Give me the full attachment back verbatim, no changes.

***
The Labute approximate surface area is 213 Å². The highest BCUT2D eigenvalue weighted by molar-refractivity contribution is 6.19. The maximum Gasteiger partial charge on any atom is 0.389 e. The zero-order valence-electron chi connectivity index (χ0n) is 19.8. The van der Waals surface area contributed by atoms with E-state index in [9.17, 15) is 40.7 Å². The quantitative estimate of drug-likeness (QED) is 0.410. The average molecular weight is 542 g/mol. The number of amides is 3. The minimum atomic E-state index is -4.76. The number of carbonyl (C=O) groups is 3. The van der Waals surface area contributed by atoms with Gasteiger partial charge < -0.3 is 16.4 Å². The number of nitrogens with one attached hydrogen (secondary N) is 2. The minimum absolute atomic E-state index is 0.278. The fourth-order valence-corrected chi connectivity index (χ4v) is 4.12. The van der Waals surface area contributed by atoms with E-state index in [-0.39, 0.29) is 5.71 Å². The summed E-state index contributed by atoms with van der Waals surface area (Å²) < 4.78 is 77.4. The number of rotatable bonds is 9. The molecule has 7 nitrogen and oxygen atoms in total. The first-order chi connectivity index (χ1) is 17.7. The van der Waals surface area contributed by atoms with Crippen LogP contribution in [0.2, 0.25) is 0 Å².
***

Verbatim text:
The Labute approximate surface area is 213 Å². The highest BCUT2D eigenvalue weighted by molar-refractivity contribution is 6.19. The maximum Gasteiger partial charge on any atom is 0.389 e. The zero-order valence-electron chi connectivity index (χ0n) is 19.8. The van der Waals surface area contributed by atoms with E-state index in [9.17, 15) is 40.7 Å². The quantitative estimate of drug-likeness (QED) is 0.410. The average molecular weight is 542 g/mol. The number of amides is 3. The minimum atomic E-state index is -4.76. The number of carbonyl (C=O) groups is 3. The van der Waals surface area contributed by atoms with Gasteiger partial charge < -0.3 is 16.4 Å². The number of nitrogens with one attached hydrogen (secondary N) is 2. The minimum absolute atomic E-state index is 0.278. The fourth-order valence-corrected chi connectivity index (χ4v) is 4.12. The van der Waals surface area contributed by atoms with E-state index in [-0.39, 0.29) is 5.71 Å². The summed E-state index contributed by atoms with van der Waals surface area (Å²) < 4.78 is 77.4. The number of rotatable bonds is 9. The molecule has 7 nitrogen and oxygen atoms in total. The first-order chi connectivity index (χ1) is 17.7. The van der Waals surface area contributed by atoms with Crippen LogP contribution in [0.2, 0.25) is 0 Å².